Richard Stallman is pretty much insane

Let me just say that Richard Stallman is a brilliant man with some ideas that challenge the status quo, and he reminds us that there’s more to computing than what you can buy off the shelf at the local box store.

And, in case you can’t tell from the wild eyes and cascading neckbeard, he’s also pants-on-head crazy.

Stallman is best known as a staunch advocate and the primary spokesman for the Free Software movements (note: This is not the same as the Open Source movement, though there is some overlap between the two). As such, he’s asked to do a fair number of speaking engagements and, predictably, he has a 9000-word outline with some riders that aren’t exactly what you’d call “Boilerplate”. If you want Stallman to speak at your institution, be sure to mind these provisos:

Above 72 fahrenheit (22 centigrade) I find sleeping quite difficult.(If the air is dry, I can stand 23 degrees.)  A little above that temperature, a strong electric fan blowing on me enables me to sleep. More than 3 degrees above that temperature, I need air conditioning to sleep.

At first I had to double-check that I wasn’t reading Jennifer Lopez’ rider. Anyhow…

DON’T buy a parrot figuring that it will be a fun surprise for me.

Apparently this parrot situation comes up often enough that it needs mentioning.

One situation where I do not need help, let alone supervision, is in crossing streets.  I grew up in the middle of the world’s biggest city, full of cars, and I have crossed streets without assistance even in the chaotic traffic of Bangalore and Delhi.  Please just leave me alone when I cross streets.

There’s actually a huge section of this document in which Stallman explains how irritating it can be if you offer him any pleasantry, assistance, or courtesy in the wrong way, at the wrong time, or in the wrong amount. Here’s a bit more:

When you need to tell me about a problem in a plan, please do not start with a long apology.  That is unbearably boring, and unnecessary– conveying useful information is helpful and good, and why apologize for that?  So please be practical and go straight to the point.

Essentially, the document goes on for quite a while not just about the speaking engagement, not just about accommodations, but also about how to talk and what kind of personality you’ll need in order to properly handle him.

I do not eat breakfast. Please do not ask me any questions about what I will do breakfast.  Please just do not bring it up.

I can honestly say that not once in my entire life have I ever met anyone who told me directly that they consider breakfast to be a taboo subject. So that’s a new one.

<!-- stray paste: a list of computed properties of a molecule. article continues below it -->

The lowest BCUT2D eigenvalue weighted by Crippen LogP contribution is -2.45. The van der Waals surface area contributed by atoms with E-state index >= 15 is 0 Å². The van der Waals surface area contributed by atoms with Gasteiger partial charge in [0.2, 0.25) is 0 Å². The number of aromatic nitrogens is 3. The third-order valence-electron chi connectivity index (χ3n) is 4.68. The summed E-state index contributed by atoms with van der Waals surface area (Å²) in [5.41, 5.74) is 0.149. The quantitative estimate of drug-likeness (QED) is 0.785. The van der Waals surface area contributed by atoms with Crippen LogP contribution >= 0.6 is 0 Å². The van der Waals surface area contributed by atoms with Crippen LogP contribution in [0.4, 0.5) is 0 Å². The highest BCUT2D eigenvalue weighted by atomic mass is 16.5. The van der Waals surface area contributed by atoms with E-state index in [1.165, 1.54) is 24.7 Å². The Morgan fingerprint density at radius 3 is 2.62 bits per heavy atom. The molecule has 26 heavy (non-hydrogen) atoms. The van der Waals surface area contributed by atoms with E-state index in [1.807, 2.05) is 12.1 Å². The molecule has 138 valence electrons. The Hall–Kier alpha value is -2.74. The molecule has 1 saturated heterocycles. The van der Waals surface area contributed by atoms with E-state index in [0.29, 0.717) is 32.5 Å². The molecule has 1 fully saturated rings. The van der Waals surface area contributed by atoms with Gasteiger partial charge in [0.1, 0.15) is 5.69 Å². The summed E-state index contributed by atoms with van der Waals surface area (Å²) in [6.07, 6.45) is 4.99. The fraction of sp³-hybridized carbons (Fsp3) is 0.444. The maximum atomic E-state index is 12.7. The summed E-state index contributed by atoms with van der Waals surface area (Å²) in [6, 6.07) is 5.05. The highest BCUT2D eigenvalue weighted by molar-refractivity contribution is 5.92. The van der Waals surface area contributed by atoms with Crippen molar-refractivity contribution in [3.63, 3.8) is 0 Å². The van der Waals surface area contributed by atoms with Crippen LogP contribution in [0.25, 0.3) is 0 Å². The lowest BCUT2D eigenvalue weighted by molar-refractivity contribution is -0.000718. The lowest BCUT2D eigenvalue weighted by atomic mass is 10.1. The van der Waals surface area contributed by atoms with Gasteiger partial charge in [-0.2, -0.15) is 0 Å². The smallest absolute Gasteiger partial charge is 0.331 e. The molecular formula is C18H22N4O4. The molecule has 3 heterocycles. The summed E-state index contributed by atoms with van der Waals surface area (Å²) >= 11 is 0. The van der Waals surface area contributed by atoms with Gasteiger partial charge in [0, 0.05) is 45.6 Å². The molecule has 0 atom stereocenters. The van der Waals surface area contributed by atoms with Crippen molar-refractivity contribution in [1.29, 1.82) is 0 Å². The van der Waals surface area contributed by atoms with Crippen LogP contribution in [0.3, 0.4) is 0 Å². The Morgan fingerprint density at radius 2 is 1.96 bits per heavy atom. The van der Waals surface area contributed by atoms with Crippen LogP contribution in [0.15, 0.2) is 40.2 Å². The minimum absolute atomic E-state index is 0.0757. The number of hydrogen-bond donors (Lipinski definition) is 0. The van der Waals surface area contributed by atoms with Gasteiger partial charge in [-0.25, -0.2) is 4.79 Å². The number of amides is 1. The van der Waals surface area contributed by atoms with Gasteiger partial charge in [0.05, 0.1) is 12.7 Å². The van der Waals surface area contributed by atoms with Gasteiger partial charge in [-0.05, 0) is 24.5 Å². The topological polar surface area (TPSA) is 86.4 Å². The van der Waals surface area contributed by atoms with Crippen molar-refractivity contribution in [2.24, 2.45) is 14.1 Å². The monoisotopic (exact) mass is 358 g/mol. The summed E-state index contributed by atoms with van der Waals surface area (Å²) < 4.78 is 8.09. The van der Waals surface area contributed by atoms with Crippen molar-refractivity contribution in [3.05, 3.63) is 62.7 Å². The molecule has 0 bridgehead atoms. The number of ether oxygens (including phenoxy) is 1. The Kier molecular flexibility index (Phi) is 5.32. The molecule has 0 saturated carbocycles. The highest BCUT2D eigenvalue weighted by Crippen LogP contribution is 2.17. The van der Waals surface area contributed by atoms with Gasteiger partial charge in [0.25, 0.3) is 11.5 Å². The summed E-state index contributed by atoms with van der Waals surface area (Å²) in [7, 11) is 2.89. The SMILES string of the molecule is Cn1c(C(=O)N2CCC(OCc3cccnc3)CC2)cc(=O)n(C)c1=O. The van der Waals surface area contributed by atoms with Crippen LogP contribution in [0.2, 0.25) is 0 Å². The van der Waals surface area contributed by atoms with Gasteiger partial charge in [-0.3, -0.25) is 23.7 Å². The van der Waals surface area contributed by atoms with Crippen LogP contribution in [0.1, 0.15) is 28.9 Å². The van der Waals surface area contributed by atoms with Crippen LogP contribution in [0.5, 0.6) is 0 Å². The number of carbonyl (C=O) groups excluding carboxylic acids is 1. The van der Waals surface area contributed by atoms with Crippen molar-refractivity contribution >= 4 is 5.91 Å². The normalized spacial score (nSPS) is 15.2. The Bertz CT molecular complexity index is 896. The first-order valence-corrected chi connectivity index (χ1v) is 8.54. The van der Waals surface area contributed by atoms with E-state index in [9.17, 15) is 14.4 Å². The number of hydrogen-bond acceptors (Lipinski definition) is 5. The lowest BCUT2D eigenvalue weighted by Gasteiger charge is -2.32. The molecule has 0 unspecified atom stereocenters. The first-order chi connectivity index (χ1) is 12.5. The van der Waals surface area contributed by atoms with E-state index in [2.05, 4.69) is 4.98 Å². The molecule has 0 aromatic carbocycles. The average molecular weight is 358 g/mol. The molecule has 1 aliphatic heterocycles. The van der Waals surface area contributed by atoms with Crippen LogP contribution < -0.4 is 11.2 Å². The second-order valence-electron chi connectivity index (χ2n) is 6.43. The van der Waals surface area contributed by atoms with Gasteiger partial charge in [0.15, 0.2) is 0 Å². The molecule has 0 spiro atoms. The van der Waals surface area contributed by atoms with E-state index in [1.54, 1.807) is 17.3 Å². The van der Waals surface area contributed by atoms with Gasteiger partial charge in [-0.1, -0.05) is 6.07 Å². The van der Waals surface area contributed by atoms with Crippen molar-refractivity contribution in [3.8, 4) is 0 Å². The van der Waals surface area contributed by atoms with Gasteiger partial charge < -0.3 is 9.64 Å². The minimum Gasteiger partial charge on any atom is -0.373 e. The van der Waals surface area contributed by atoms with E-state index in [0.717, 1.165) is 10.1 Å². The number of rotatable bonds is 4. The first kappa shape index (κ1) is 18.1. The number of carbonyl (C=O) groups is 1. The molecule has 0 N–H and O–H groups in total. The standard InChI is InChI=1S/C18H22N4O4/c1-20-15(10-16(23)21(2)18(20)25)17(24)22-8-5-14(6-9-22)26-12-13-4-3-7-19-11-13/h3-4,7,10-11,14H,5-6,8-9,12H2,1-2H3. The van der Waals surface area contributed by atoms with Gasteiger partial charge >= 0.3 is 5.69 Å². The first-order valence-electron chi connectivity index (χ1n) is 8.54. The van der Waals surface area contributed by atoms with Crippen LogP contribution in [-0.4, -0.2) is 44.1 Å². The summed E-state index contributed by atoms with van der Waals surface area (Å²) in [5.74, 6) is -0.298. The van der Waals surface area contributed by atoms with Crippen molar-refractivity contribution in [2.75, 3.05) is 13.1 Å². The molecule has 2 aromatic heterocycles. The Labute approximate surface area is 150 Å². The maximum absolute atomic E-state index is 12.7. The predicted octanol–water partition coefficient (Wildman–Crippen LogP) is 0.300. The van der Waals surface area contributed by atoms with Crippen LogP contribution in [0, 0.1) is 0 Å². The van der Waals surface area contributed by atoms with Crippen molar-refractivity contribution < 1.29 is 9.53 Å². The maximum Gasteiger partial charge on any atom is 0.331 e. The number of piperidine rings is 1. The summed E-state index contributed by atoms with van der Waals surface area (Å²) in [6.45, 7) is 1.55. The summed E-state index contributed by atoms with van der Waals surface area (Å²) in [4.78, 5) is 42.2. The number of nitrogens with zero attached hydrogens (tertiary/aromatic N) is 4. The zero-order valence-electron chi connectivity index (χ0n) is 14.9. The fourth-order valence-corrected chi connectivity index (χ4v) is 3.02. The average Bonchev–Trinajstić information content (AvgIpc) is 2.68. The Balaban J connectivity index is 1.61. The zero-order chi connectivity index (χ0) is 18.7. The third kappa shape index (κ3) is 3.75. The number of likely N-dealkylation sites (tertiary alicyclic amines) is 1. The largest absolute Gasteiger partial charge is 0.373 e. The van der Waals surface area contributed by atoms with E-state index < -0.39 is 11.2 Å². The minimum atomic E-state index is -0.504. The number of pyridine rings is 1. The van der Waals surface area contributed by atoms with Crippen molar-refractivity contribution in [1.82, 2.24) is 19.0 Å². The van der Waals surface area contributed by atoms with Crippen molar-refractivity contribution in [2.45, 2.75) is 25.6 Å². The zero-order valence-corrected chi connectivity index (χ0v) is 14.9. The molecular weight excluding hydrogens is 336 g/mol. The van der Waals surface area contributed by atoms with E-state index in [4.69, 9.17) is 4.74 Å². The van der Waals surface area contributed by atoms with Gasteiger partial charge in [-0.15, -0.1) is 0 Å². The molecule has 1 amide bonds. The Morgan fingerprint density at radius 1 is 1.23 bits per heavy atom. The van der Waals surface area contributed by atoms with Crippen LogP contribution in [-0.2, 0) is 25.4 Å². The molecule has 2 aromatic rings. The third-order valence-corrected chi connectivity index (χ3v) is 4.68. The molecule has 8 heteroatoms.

I tend to like music that has a feeling of dance in it, but I sometimes like other kinds too. However, I usually dislike the various genres that are popular in the US, such as rock, country, rap, reggae, techno, and composed American “folk”. Please tell me what unusual music and dance forms are present; I can tell you if I am interested. If there is a chance to see folk dancing, I would probably enjoy that.

The above excerpt marks the second point at which I checked to see if I was reading Jennifer Lopez’ rider.

This next excerpt is from his “Lifestyle” document…

• I refuse to have a cell phone because they are tracking and surveillance devices. They all enable the phone system to record where the user goes, and many (perhaps all) can be remotely converted into listening devices.
• In addition, most of them are computers with nonfree software installed. Even if they don’t allow the user to replace the software, someone else can replace it remotely. Since the software can be changed, we cannot regard it as equivalent to a circuit. A machine that allows installation of software is a computer, and computers should run free software.
• When I need to call someone, I ask someone nearby to let me make a call.

Kinda reminds me of a girlfriend I had many years ago who would never order dessert for herself because she said it was fattening and bad for her, and then would help herself to mine.

Stallman positions himself (purposely, of course) as an opponent not only of heavily branded and curated computing solutions such as those offered by Apple or Microsoft, but also numerous free software projects, specifically Android (“even though the Android phones of today are considerably less bad than Apple or Windows smartphones, they cannot be said to respect your freedom.”) He’s recently been in the news for his comments declaring that he was glad Steve Jobs was gone, but he has also made a name for himself by composing folk music dedicated to free software and performing it for awkward-looking South Americans and auto-cannibalism.

Source: Daring Fireball

Corey has been been a tech journalist with a focus on Apple since 1998 and has written for The Loop, MacHome magazine, and as games contributor for The Mac Bible, and co-hosts the iGame Radio Podcast. He works as a… Full Bio